CAIRO U.S.-based Human Rights Watch on Monday urged Egyptians drawing up a new constitution to amend the current draft which it said did not adequately protect women and children's rights, ensure freedom of religion or speak out clearly against torture.
The constitution has to be approved in a referendum before a new parliamentary election can be held, but the process has been hindered by a tug-of-war between Islamists, liberals and others on the 100-strong assembly drawing it up.
The document is meant to be the centerpiece of a new democratic Egypt after veteran autocrat Hosni Mubarak was ousted last year and its successful drafting is seen as a litmus test for its new Islamist rulers including President Mohamed Mursi.
But liberal parties and politicians have repeatedly threatened to walk out of the drafting assembly, accusing Islamists who dominate it of seeking to impose an Islamic vision of society that does not reflect the nation's diversity.
About 10 percent of Egypt's 83 million people are Christians. Alongside more moderate Muslims, they are wary about the rise to political power of groups like the once banned Muslim Brotherhood and the ultraorthodox Salafi trend.
"The Constituent Assembly has a landmark opportunity to lay the groundwork for respecting human rights in tomorrow's Egypt, but its current draft fails to meet that standard because of vague language or limitations that destroy the essence of many rights," said Nadim Houry of Human Rights Watch (HRW).
There is no set date for the constitution to be completed, though some members of the assembly have said it could be ready in November. However, past deadlines have slipped.
"It is particularly shocking that Egypt's post-Mubarak constitution does not mention the word torture but instead refers only to lesser forms of physical harm," said Houry, deputy director of the Middle East and North Africa division.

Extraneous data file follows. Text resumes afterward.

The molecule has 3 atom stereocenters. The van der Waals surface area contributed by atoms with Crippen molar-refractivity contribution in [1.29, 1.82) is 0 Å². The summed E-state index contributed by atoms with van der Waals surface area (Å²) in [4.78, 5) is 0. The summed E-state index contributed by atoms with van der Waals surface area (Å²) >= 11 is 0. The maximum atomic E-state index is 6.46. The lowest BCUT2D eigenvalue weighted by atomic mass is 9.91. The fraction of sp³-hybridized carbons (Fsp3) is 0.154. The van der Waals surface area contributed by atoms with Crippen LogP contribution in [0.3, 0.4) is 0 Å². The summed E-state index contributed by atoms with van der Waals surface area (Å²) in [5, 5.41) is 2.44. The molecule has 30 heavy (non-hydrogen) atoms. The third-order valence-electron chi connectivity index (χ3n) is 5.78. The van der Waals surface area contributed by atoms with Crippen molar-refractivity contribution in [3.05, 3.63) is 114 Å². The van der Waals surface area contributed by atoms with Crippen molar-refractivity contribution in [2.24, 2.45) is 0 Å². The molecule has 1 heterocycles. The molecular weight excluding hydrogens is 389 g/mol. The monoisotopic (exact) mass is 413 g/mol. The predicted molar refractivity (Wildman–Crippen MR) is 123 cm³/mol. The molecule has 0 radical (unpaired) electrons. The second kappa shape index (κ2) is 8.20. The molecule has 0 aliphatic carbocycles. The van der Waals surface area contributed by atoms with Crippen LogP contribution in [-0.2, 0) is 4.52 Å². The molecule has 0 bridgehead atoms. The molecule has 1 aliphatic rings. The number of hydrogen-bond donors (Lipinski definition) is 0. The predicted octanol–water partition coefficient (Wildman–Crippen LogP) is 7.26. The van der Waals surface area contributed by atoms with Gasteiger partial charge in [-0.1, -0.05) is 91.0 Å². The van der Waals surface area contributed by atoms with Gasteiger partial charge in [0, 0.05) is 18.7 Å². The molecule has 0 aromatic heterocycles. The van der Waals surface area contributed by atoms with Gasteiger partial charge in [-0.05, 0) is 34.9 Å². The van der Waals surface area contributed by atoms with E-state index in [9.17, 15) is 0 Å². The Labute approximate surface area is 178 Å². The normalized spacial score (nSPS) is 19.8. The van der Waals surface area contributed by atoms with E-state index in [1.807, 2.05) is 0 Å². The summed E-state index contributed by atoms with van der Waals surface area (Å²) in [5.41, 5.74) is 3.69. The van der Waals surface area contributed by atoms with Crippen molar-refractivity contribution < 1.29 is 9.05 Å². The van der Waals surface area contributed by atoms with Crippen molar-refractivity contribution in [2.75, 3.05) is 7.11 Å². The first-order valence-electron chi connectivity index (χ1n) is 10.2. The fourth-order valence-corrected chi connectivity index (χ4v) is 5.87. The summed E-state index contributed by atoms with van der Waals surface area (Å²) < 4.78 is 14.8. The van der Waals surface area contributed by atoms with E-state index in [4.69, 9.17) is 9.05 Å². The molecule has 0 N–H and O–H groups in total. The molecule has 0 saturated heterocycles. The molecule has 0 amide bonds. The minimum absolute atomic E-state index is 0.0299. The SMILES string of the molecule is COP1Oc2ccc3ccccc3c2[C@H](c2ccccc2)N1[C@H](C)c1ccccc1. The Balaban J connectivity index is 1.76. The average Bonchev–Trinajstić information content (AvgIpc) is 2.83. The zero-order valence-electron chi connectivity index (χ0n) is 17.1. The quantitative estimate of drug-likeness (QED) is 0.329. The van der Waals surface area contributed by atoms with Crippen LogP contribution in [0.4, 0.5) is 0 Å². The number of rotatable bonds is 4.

HRW has long accused the police and security forces of routinely using torture, though officials have denied this and say any such cases are investigated.
HRW said article 36 of the draft constitution threatened equality between men and women by saying the state should ensure equality as long as it did not conflict with "the rulings of Islamic Sharia". The group said this could allow a "further regression in women's rights".
Nader Bakar, a member of the Salafi al-Nour party on the assembly, told a television talk show on Sunday that, under sharia, women and men were not equal in matters of inheritance or in marriage, where men can marry more than one wife.
Edward Ghaleb, a representative of the Coptic Orthodox Church on the assembly, said the Salafis could use such an article to "harass Christians in their laws but also to impact all Egyptian women."
HRW also said article 8 was discriminatory because it limited the construction of places of worship to adherents of Abrahamic religions - namely Christianity, Islam and Judaism.
It urged members of the assembly to include a provision directly incorporating human rights as defined by international treaties ratified by Egypt into Egyptian law to strengthen the basis for amending many domestic laws that restrict rights.
(Additional reporting by Yasmine Saleh and Tamim Elyan; Writing by Edmund Blair; Editing by Andrew Osborn)